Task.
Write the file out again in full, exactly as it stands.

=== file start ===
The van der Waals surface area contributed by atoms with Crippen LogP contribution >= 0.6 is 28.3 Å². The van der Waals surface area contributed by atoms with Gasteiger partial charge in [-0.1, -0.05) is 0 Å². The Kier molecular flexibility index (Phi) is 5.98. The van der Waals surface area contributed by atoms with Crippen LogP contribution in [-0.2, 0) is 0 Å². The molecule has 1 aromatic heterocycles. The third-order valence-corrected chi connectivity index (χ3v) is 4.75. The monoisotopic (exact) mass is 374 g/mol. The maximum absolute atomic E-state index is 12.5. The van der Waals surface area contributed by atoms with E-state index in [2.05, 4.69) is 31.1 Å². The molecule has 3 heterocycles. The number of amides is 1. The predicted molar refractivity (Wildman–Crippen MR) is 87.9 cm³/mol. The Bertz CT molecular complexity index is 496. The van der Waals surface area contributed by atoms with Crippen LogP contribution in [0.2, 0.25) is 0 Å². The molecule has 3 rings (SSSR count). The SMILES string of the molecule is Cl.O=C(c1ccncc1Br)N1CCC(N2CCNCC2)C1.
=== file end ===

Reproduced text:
The van der Waals surface area contributed by atoms with Crippen LogP contribution >= 0.6 is 28.3 Å². The van der Waals surface area contributed by atoms with Gasteiger partial charge in [-0.1, -0.05) is 0 Å². The Kier molecular flexibility index (Phi) is 5.98. The van der Waals surface area contributed by atoms with Crippen LogP contribution in [-0.2, 0) is 0 Å². The molecule has 1 aromatic heterocycles. The third-order valence-corrected chi connectivity index (χ3v) is 4.75. The monoisotopic (exact) mass is 374 g/mol. The maximum absolute atomic E-state index is 12.5. The van der Waals surface area contributed by atoms with E-state index in [2.05, 4.69) is 31.1 Å². The molecule has 3 heterocycles. The number of amides is 1. The predicted molar refractivity (Wildman–Crippen MR) is 87.9 cm³/mol. The Bertz CT molecular complexity index is 496. The van der Waals surface area contributed by atoms with Crippen LogP contribution in [0.2, 0.25) is 0 Å². The molecule has 3 rings (SSSR count). The SMILES string of the molecule is Cl.O=C(c1ccncc1Br)N1CCC(N2CCNCC2)C1.